There are two major scientific theories which remarkably model the universe: at the largest scales, general relativity, and at the smallest scales, quantum theory.
The problem is that both of them can’t be absolutely true. They both have weaknesses, cases where they fail.
And so far they have not been unified either. The attempt to unify these two theories into a single theory have all failed, what is sometimes called a “theory of everything,” or “quantum gravity.”
I’m not sure we’ll ever be able to unify these theories into a more complete comprehensive scientific theory. We may make progress in developing each theory, and offering ideas of how the two theories might better fit together, but I don’t think we’ll ever have a final definite solution which explains everything, at least not in the traditional sense.
Why? I think our models of the universe are a reflection of the dualities of reality itself in our everyday perceptions. I suggest that dialectical monism is a philosophy which perhaps is a good framework for what the ultimate reality is really like. Dialectical monism posits that reality is ultimately a unified whole, which necessarily manifests itself in dualities. In other words, the most Real fundamental nature of reality is an essential unity, a Monad, but this One expresses itself in complementary polarities, dualities, binaries, oppositions, contradictions, etc., such as day and night, light and dark, up and down, left and right, on and off, 0 and 1, true and false, hot and cold, large and small, etc.
It seems that these two theories model reality at two ends of the spectrum of reality, at two polarities, at the very large and very small, and I think these theories are themselves manifestations of the duality of how reality manifests itself. I’ll repeat that: our theories themselves are a manifestation of the duality of manifest reality. I don’t think that is a coincidence that we have two different theories that model these two polarities, the large and the small. And I think that is what they are modeling. They are not modeling reality as a whole, but only the two extreme ends of it.
How would we come to approach or realize the One, the Real, the Monad, the Singularity, the Whole, the All, the Everything? I suggest we need to go beyond the way reality expresses itself in our everyday perceptions, in these dualities, in our senses, in our minds, in our finite mental experience and concepts. It seems to me that we need to transcend the manifestation of reality, this dualistic expression, this emanation, this incarnation, this classical approach to investigating nature by looking at the external world, and how it manifests “out there.”
I just heard physicist Max Tegmark remark (on a PBS Space Time livestream) that if we are to come to a “theory of everything,” it seems like we must incorporate what the nature of the observer is, and what consciousness is. And I agree. If we ignore this thing we call our self, our finite point of view, our human mind, we probably won’t ever find it. If we don’t know what this thing is, this lens, through which we are observing the world, then we won’t come to know what the world ultimately is. How could we, if we don’t realize what the lens itself is?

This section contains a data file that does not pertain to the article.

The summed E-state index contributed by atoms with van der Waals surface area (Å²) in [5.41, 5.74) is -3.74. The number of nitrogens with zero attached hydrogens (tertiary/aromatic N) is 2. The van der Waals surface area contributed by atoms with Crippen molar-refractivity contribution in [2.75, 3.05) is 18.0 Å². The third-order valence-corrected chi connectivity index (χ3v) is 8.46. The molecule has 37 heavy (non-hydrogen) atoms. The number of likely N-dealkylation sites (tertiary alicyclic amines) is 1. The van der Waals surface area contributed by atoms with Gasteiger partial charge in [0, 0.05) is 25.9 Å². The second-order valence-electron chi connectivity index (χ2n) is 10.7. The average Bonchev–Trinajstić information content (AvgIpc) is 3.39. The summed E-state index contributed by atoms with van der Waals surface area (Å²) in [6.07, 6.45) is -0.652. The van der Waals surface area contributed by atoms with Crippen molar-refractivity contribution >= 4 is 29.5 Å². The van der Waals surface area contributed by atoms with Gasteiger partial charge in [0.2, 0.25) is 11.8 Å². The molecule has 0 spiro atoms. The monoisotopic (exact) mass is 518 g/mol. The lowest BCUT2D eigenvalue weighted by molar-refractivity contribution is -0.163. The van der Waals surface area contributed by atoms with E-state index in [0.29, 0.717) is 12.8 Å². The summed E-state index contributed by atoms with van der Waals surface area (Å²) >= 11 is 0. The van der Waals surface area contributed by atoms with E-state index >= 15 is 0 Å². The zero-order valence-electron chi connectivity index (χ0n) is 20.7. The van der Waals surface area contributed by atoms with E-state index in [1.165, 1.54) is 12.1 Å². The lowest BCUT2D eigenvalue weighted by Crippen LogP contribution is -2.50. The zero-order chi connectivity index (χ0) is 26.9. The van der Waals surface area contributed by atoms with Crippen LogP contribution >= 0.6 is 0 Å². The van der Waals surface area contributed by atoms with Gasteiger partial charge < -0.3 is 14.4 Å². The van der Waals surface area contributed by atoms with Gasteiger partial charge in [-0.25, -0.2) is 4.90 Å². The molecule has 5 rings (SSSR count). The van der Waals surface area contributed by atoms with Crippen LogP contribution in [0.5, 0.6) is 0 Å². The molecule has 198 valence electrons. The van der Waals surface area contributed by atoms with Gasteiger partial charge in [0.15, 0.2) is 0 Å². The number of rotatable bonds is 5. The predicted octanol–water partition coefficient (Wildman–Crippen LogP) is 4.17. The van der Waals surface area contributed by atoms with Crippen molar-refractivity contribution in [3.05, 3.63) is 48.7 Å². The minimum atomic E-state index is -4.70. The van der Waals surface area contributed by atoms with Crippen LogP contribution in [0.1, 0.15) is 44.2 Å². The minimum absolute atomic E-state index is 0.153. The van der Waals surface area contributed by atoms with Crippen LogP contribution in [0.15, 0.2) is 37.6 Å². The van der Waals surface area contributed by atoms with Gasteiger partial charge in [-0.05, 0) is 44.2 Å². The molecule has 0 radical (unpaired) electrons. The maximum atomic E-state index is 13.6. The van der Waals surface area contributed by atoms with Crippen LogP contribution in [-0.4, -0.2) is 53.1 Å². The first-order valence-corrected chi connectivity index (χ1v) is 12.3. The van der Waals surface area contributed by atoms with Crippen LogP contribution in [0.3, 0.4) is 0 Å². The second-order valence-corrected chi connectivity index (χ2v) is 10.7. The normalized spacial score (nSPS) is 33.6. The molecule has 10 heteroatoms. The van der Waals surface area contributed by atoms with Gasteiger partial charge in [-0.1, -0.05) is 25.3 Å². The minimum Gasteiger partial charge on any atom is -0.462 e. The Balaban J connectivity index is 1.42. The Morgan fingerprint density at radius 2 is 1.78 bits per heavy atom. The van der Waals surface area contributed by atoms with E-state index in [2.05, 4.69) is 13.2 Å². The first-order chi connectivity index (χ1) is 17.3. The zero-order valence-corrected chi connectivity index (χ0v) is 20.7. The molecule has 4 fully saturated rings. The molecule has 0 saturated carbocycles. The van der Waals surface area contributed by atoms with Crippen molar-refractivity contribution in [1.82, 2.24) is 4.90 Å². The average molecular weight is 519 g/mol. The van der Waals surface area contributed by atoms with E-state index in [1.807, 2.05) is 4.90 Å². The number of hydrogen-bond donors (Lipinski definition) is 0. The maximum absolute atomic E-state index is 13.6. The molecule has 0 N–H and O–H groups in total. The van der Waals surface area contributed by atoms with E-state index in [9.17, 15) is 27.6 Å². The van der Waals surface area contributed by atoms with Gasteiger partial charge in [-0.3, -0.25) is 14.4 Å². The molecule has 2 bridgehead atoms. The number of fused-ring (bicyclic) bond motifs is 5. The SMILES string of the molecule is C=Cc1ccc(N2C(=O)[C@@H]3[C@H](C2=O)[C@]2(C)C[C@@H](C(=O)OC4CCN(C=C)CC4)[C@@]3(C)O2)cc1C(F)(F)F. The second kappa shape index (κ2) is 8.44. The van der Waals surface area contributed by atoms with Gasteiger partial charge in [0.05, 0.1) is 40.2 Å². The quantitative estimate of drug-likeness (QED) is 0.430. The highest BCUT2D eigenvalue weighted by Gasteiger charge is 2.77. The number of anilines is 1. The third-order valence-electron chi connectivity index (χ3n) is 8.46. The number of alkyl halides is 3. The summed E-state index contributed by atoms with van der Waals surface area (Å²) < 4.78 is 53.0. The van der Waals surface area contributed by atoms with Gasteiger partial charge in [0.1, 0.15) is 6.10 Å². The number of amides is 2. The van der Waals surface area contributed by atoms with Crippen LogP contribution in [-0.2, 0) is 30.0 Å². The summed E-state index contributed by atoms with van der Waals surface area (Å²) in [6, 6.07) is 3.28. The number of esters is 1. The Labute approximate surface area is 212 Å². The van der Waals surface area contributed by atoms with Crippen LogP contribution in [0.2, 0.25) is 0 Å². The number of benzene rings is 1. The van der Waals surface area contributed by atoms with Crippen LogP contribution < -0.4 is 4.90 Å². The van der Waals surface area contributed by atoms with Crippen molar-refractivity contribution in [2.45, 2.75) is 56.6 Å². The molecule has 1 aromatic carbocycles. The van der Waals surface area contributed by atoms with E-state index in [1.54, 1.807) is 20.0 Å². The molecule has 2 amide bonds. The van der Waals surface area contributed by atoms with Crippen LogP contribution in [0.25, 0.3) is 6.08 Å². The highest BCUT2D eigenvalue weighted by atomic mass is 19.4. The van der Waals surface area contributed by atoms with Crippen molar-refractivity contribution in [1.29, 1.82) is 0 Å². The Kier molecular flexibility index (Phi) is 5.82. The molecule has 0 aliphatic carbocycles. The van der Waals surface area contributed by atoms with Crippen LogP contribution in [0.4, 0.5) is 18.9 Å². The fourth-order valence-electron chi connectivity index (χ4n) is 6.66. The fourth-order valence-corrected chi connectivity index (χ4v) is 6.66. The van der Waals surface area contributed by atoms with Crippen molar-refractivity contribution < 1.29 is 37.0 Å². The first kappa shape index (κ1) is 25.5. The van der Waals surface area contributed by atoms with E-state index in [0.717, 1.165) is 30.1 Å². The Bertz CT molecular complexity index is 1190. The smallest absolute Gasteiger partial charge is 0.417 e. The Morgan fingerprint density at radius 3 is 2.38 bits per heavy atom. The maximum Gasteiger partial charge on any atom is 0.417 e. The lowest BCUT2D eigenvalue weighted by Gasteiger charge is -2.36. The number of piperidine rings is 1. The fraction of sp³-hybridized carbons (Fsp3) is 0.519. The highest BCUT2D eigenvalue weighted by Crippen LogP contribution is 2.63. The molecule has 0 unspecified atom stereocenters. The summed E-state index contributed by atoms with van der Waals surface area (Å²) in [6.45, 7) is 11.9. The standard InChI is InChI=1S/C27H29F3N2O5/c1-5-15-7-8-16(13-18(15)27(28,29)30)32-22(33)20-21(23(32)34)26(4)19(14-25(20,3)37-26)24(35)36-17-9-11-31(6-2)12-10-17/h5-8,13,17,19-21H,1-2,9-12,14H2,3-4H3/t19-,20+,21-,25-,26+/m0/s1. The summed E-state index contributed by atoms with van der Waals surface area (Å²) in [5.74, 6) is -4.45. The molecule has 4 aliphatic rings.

Intriguingly, both general relativity and quantum theory seem to point to us, this relativistic finite observer that is our self. In relativity, the finite relative perspective (the reference frame) has a critical role, and in quantum theory, the finite measuring observer has a critical role. This is perhaps a hint, an indicator, a clue, of the next place we should investigate, which is consciousness, and the nature of mind. And not in a detached third-person investigation of the psyche, necessarily, but through personal self-inquiry. Who am I?
It is perhaps no accident that some of the greatest scientists and philosophers in history were also mystics, such as Einstein, Newton, Bohm, Bruno, Schrödinger, Heisenberg, Planck, Pauli, perhaps Sagan, Plato, Parmenides, Pythagoras, Teilhard de Chardin, Dyson, etc. I suggest they were so successful in their science/philosophy because of their mysticism, not in spite of it. Perhaps we should take mysticism more seriously today, not New Age pseudoscience and the magic of crystals, but real classical mysticism, i.e. looking deeply inward.
Einstein, the demigod of modern science, himself said, “The most beautiful emotion we can experience is the mystical. It is the power of all true art and science.” More recently Carl Sagan said, “The cosmos is within us. We are made of star-stuff. We are a way for the universe to know itself.” An aphorism derived from the temple of Apollo at Delphi, “Know thyself, and thou shalt know the universe and God.” Until we know ourself, or perhaps better, our Self, I suggest we won’t know the universe or God. On the other hand, when we “know” our Self, we “know” the universe and God. We “know” the One, the Whole, the All, the Singularity.
I discussed this all at least once previously here, in case you want to see that too. What are your thoughts or non-thoughts?